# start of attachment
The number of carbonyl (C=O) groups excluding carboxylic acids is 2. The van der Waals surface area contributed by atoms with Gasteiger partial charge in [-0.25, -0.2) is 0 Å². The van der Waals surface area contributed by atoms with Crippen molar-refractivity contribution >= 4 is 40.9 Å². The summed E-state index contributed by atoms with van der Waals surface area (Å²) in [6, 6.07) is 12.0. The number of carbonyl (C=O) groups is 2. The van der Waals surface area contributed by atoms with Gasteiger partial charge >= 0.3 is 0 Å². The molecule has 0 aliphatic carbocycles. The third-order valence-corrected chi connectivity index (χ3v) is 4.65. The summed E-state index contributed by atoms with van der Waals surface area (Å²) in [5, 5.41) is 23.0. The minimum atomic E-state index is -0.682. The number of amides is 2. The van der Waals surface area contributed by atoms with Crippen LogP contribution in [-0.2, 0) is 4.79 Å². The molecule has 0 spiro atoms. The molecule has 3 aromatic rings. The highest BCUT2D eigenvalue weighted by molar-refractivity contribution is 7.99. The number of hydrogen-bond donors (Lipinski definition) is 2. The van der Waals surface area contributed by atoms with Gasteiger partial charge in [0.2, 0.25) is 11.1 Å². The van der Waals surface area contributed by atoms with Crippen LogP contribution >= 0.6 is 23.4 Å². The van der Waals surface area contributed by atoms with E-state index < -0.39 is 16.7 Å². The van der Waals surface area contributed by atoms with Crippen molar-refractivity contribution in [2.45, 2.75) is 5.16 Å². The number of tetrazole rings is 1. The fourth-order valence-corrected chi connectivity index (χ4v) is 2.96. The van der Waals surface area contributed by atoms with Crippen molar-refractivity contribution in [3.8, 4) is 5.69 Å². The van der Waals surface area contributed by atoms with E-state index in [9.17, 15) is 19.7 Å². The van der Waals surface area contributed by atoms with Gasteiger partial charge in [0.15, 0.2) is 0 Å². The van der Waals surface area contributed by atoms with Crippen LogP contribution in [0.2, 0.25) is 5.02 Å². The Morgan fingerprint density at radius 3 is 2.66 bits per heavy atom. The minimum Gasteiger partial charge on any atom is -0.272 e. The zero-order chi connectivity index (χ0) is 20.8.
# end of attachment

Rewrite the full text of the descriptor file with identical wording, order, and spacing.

The number of carbonyl (C=O) groups excluding carboxylic acids is 2. The van der Waals surface area contributed by atoms with Gasteiger partial charge in [-0.25, -0.2) is 0 Å². The van der Waals surface area contributed by atoms with Crippen molar-refractivity contribution >= 4 is 40.9 Å². The summed E-state index contributed by atoms with van der Waals surface area (Å²) in [6, 6.07) is 12.0. The number of carbonyl (C=O) groups is 2. The van der Waals surface area contributed by atoms with Gasteiger partial charge >= 0.3 is 0 Å². The molecule has 0 aliphatic carbocycles. The third-order valence-corrected chi connectivity index (χ3v) is 4.65. The summed E-state index contributed by atoms with van der Waals surface area (Å²) in [5, 5.41) is 23.0. The minimum atomic E-state index is -0.682. The number of amides is 2. The van der Waals surface area contributed by atoms with Crippen LogP contribution in [-0.2, 0) is 4.79 Å². The molecule has 0 spiro atoms. The molecule has 3 aromatic rings. The highest BCUT2D eigenvalue weighted by molar-refractivity contribution is 7.99. The number of hydrogen-bond donors (Lipinski definition) is 2. The van der Waals surface area contributed by atoms with Gasteiger partial charge in [0.2, 0.25) is 11.1 Å². The van der Waals surface area contributed by atoms with Crippen LogP contribution >= 0.6 is 23.4 Å². The van der Waals surface area contributed by atoms with E-state index < -0.39 is 16.7 Å². The van der Waals surface area contributed by atoms with Crippen molar-refractivity contribution in [2.45, 2.75) is 5.16 Å². The number of tetrazole rings is 1. The fourth-order valence-corrected chi connectivity index (χ4v) is 2.96. The van der Waals surface area contributed by atoms with Crippen molar-refractivity contribution in [3.8, 4) is 5.69 Å². The van der Waals surface area contributed by atoms with E-state index in [9.17, 15) is 19.7 Å². The van der Waals surface area contributed by atoms with Gasteiger partial charge in [0.15, 0.2) is 0 Å². The van der Waals surface area contributed by atoms with Crippen LogP contribution in [0.2, 0.25) is 5.02 Å². The Morgan fingerprint density at radius 3 is 2.66 bits per heavy atom. The minimum Gasteiger partial charge on any atom is -0.272 e. The zero-order chi connectivity index (χ0) is 20.8.